Australian Geographic - 09.2019 - 10.2019

(Axel Boer) #1
September. October 91


N 1602 SEVERAL rival Dutch trading companies
were amalgamated into the Dutch East India
Company, offi cially the United East India Company
or Vereenigde Oostindische Compagnie (VOC).
The VOC was granted a monopoly on Asian trade
by the Dutch government to end fi erce competi-
tion that had forced up the purchase price of spices
and glutted the market in Europe.
By the mid-1600s, the VOC boasted some
150 merchant ships and 50,000 employees,
a private army of some 10,000 soldiers and trading
posts from the Persian Gulf to the East China Sea.
It was, in eff ect, a “state outside the state”, with
the power to wage war, punish and execute crimi-
nals, create new colonies, and strike its own coins.
The VOC became a trading colossus; it was the

world’s fi rst multinational company and the fi rst
company with a logo. The VOC’s dominance was
such that between 1602 and 1796, it sent nearly
a million Europeans to work in Asia, its ships
making nearly 5000 voyages to various ports in
the region. The rest of Europe combined sent out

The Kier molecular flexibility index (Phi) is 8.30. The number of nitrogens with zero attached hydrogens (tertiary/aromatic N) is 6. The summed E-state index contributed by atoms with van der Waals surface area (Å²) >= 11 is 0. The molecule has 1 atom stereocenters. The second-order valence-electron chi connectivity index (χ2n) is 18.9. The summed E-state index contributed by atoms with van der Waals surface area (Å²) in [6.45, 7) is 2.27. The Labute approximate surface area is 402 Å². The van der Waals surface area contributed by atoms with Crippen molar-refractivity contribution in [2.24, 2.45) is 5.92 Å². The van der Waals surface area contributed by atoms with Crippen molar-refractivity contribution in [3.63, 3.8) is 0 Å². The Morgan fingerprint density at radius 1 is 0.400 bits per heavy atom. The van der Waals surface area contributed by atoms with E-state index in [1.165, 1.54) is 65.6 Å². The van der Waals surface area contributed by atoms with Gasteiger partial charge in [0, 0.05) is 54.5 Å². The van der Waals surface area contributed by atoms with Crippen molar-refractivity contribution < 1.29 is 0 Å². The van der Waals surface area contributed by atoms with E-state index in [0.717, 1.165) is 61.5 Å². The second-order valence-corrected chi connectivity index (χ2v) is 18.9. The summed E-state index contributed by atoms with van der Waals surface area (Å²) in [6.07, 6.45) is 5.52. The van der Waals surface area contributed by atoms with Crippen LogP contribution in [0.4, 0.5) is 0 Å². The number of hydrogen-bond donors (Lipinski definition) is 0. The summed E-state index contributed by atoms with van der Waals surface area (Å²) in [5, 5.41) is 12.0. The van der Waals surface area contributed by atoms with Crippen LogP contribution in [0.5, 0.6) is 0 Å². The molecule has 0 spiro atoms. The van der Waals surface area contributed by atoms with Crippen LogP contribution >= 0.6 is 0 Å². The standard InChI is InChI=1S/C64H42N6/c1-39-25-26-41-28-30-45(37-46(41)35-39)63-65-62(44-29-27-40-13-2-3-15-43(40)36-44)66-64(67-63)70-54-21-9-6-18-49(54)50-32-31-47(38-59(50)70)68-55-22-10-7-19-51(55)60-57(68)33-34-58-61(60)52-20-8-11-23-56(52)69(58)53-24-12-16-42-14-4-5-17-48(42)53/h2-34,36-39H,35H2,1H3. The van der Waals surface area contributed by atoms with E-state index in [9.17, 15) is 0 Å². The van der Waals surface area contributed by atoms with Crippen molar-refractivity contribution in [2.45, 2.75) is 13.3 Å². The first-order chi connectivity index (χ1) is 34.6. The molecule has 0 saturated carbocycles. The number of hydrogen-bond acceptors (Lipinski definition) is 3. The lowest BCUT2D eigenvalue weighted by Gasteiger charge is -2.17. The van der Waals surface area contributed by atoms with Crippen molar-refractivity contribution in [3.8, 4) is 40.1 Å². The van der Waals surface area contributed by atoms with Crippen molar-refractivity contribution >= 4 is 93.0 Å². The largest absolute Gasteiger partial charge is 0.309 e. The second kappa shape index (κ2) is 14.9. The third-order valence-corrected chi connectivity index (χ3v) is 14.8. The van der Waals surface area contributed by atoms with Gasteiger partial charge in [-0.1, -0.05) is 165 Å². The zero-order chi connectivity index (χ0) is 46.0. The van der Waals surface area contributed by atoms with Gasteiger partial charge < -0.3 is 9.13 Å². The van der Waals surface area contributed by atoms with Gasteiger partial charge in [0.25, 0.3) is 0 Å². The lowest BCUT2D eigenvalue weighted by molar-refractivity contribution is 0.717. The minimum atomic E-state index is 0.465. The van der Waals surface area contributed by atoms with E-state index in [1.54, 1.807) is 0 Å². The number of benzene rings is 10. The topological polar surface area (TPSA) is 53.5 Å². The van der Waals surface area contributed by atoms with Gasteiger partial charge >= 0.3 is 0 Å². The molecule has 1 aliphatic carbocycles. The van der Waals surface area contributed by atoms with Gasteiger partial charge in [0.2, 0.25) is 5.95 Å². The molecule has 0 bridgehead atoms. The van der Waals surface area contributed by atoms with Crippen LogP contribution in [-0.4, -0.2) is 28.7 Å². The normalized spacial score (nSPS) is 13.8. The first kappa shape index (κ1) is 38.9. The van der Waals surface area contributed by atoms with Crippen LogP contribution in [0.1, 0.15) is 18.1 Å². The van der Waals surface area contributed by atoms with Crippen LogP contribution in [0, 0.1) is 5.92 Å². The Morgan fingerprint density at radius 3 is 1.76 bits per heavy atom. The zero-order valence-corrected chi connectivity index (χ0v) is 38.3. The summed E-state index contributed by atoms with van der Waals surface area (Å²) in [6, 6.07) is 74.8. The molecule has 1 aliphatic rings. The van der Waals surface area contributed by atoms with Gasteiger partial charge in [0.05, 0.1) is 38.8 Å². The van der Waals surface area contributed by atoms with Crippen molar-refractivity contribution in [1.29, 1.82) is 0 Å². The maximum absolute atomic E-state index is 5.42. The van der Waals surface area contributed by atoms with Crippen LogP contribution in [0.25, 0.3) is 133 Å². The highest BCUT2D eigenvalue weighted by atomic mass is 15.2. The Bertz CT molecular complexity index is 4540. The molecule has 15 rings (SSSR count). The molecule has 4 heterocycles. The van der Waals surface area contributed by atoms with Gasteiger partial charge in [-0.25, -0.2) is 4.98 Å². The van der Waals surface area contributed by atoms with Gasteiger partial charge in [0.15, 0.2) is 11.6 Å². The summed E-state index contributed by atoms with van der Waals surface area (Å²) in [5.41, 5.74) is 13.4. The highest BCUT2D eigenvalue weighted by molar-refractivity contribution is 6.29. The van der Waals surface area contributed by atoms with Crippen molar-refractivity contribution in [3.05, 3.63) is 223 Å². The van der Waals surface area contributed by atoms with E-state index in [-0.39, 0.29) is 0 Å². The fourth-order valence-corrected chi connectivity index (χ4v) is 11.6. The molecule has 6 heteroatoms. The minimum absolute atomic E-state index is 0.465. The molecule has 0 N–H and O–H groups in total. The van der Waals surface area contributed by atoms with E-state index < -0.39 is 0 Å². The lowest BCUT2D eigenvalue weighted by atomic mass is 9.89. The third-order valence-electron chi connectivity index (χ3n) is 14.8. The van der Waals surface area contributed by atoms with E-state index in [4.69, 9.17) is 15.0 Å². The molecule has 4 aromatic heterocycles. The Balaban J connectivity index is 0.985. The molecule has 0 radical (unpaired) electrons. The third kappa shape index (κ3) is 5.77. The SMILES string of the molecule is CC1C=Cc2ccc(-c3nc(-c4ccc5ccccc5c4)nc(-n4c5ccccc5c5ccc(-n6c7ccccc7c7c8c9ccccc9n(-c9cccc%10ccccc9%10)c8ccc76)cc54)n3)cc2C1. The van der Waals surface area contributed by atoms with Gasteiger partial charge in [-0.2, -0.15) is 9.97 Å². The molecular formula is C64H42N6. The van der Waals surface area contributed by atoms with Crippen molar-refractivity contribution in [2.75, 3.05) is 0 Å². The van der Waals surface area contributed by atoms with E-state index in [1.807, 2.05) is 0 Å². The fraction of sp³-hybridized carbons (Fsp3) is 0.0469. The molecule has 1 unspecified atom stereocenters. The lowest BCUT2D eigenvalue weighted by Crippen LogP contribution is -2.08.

only a fraction of that number of people.
The VOC was a trading company – the return
to shareholders was their purpose. They had
no interest in taking land beyond that which
secured their operations. Colonising Australia
was never considered.

Batavia was the VOC’s headquarters in the
East Indies, established in 1619 on the site of the
destroyed city of Jayakarta, on the north-west
coast of Java, in Indonesia. The name derives from
“Batavi”, the name of an ancient Germanic tribe
then believed to have been the ancestors of the
Dutch people. The city’s name was changed to
Jakarta aft er Indonesian independence.

Senior merchants of the VOC such as
Jacob Mathieusen, painted here with
his wife and possibly a slave (left ),
lived in relative luxury in the VOC’s
thriving HQ, Batavia, in the 1600s.


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